So’s research has explored a broad array of topics concerning the uses of information to decode the status of publicly traded companies, synthesized in his 2015 book, “Alphanomics: The Informational Underpinnings of Market Efficiency,” co-written with Charles M.C. Lee.

For instance, suppose a relatively large portion of investors are taking out options on a company’s stock — which means investors can buy that stock but are not obligated to do so. So has found that this is a useful way to indirectly grasp what kinds of privately held information about the company are swirling around among investors. In this case, it strongly signals an upcoming drop in the firm’s stock price.

“When there’s a lot of volume in options markets relative to equity markets, it tends to signal bad news, and we find it has very strong predictive power in the cross-section of stock returns,” So says. “There’s a very clear practical implication, which is, from a stock selection perspective, it’s better to bet against stocks with high option volume relative to equity volume.”

Even as So explores relative inefficiencies, he urges people not to think of the topic of market efficiency as an all-or-nothing argument. When markets have relative inefficiencies, we should examine the structures that create these circumstances.

For instance: Investors such as hedge funds cannot necessarily re-deploy their capital to take advantage of every perceived market opportunity, because they have already attracted investors on the basis of clearly formulated approaches to investing. Those strategies cannot be instantly thrown out the window. Giving talks to hedge funds, So says, has helped him fully grasp the influence of factors such as these in market behavior.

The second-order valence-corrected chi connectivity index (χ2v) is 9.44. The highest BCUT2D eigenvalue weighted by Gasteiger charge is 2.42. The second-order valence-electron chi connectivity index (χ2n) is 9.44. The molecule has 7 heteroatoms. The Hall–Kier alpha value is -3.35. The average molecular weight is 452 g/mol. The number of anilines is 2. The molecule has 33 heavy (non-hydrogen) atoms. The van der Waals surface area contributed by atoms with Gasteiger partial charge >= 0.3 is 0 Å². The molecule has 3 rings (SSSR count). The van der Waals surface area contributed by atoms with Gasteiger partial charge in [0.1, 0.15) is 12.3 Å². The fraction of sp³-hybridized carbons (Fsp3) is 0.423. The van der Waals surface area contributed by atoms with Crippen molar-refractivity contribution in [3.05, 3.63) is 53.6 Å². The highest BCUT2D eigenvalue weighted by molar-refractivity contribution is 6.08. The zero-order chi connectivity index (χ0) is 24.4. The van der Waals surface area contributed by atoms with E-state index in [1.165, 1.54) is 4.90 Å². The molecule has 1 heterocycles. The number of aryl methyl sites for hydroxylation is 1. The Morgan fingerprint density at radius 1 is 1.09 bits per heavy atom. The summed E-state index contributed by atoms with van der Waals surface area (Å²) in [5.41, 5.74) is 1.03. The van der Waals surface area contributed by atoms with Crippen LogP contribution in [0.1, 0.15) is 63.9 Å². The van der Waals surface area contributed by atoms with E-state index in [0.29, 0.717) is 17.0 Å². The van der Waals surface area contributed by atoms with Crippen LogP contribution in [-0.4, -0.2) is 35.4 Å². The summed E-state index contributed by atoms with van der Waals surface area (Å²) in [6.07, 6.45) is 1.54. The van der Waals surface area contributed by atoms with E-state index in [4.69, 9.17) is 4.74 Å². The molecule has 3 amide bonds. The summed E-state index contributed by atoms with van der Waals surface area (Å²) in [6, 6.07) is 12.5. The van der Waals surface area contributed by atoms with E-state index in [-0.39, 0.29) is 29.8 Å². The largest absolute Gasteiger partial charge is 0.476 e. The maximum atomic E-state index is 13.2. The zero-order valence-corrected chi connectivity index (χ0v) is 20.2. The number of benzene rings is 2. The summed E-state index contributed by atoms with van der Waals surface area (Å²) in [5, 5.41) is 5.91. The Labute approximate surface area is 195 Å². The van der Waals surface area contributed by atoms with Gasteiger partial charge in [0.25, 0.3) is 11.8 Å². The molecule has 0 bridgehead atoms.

“One of my overarching goals as a researcher is to help bridge the theory and practice of active investing,” he says. “Engaging with the private sector, I’ve learned so much about these details … that make such a big difference.”

Accounting for everyone

As much as So engages with investors, he feels at home in the Institute and is effusive about his colleagues.

“We’re very fortunate to have what I believe is the very best research group in accounting in the world,” says So. He also raves about the quality of students he teaches in the classroom.

“I have been nothing short of thrilled with the MBA students we have at Sloan,” says So. “They are not only technically capable, but humble and hard-working.”

So observes that accounting gets a bad rap as a subject that is supposedly dull. However, he emphasizes, it’s really an essential tool of business.

“They [the students] understand that accounting is often viewed as a very dry topic … but what we try to teach them is that accounting is not only critical as a language of business, but it is a very useful skillset to know any time you’re thinking about investing in another company, or investing your own money. There’s a very strong practical purpose.” He adds: “If students can step aside from the branding problem that accountants have, they see that it is not only extremely interesting, it’s quite powerful.”